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Arizona basketball roundtable: The biggest takeaway from the Wildcats’ performance in the Pac-12 Tournament

An impressive three days no doubt, but what was the most impressive part?

Arizona v Oregon Photo by Ethan Miller/Getty Images

The Arizona Wildcats made a national statement in this past weekend’s Pac-12 Tournament by taking out two of the now-three-seeds in the NCAA Tournament on back-to-back nights.

Prior to this weekend, the Wildcats had gone just 1-4 against their top opponents this year, but with the UCLA and Oregon wins under their belts, there’s a lot more talk about this team’s National Championship hopes.

So what was most eye-catching about the weekend in Las Vegas (other than the arena)? Here’s what we’ve got on that:

What stood out to you the most from the Pac-12 Tournament performance?

Robby Leano: I gotta give it to Lauri Markkanen’s performance. Prior to the tournament, Markkanen had not scored two straight 20-point games since January. He then scored 20 against Colorado in the quarters, and 29 against UCLA in the semis. During the three-game span of the tournament, Markkanen shot 53% from the field and 47% from three-point range. Add his performance to Allonzo Trier’s “Most Outstanding Player” performance, and you have the Arizona team that ultimately won the Pac-12 Tournament. I’ve made it clear before, that was the key: Markkanen needed to have a good game alongside Trier.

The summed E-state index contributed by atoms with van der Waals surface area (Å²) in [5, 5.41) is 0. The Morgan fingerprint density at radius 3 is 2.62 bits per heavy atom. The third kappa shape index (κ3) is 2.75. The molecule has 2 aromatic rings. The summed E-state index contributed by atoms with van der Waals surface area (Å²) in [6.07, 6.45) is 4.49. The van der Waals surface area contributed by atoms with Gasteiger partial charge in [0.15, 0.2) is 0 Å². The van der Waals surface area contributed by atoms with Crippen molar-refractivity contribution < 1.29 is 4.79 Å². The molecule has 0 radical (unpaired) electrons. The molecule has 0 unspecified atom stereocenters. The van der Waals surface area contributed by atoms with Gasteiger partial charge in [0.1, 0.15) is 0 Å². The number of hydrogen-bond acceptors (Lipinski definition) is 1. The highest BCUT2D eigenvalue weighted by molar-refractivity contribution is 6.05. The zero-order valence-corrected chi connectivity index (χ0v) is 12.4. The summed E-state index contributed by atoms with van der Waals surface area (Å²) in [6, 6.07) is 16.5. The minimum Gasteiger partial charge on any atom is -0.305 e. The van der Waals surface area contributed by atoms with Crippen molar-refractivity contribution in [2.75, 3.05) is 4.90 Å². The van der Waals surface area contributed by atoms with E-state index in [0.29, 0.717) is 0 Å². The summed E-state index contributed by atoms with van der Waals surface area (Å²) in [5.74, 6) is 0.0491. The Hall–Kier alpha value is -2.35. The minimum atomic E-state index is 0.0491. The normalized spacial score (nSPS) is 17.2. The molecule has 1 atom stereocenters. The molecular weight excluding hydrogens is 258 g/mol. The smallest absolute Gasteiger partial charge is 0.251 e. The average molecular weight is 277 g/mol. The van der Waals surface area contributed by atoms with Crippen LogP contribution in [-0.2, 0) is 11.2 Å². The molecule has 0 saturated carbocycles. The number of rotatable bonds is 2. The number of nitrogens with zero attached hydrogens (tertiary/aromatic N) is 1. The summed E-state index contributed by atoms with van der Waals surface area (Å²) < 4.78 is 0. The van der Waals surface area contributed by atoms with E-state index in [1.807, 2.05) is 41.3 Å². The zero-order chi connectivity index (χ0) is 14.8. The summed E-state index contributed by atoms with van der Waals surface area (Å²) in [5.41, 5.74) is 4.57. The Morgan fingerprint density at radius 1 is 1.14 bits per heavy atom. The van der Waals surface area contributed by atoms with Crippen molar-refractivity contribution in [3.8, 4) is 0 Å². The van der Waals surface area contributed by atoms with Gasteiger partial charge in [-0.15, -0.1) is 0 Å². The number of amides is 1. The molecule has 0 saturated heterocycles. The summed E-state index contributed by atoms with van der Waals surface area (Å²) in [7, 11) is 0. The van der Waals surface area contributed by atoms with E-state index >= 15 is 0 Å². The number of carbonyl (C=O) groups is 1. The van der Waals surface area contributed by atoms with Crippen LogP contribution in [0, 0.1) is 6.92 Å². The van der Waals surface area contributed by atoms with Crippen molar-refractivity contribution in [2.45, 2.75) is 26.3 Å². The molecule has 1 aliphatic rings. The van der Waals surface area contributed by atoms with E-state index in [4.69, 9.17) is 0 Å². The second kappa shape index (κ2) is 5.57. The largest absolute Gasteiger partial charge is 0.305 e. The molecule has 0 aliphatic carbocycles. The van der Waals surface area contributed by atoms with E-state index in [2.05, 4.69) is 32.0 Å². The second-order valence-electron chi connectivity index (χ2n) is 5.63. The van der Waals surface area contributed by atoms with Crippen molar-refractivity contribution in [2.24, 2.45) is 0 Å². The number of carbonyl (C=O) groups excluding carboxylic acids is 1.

Matt Sheeley: The aggression. The Wildcats attacked UCLA and Oregon. I feel like this team has a chip on their shoulder and went to Las Vegas to make a point. That's the type of attitude you see, more often than not, from national champions.


Alec Sills-Trausch: Rebounding. They out rebounded Oregon by ten (35-25), UCLA by six (38-32), and Colorado by one (34-33). This ability to corral loose balls is key to any team’s winning strategy and if U of A can keep this up, they should be able to plow through most of the tournament’s competition.


Ryan Kelapire: The fact that Arizona beat two good teams. Heading into the tournament, Arizona was 1-4 against top-25 teams and just 2-4 against top-50 teams.

Had the Wildcats lost to UCLA and dropped to 1-5 against top-25 teams, I’m not really sure how you could have felt good about their chances of making a deep run in the NCAA Tournament. But by beating UCLA and Oregon, Arizona at least showed it is capable of doing so, and now I feel confident saying that when Arizona is playing its best basketball it is at least in the conversation to be a national championship contender. I didn’t feel that way before.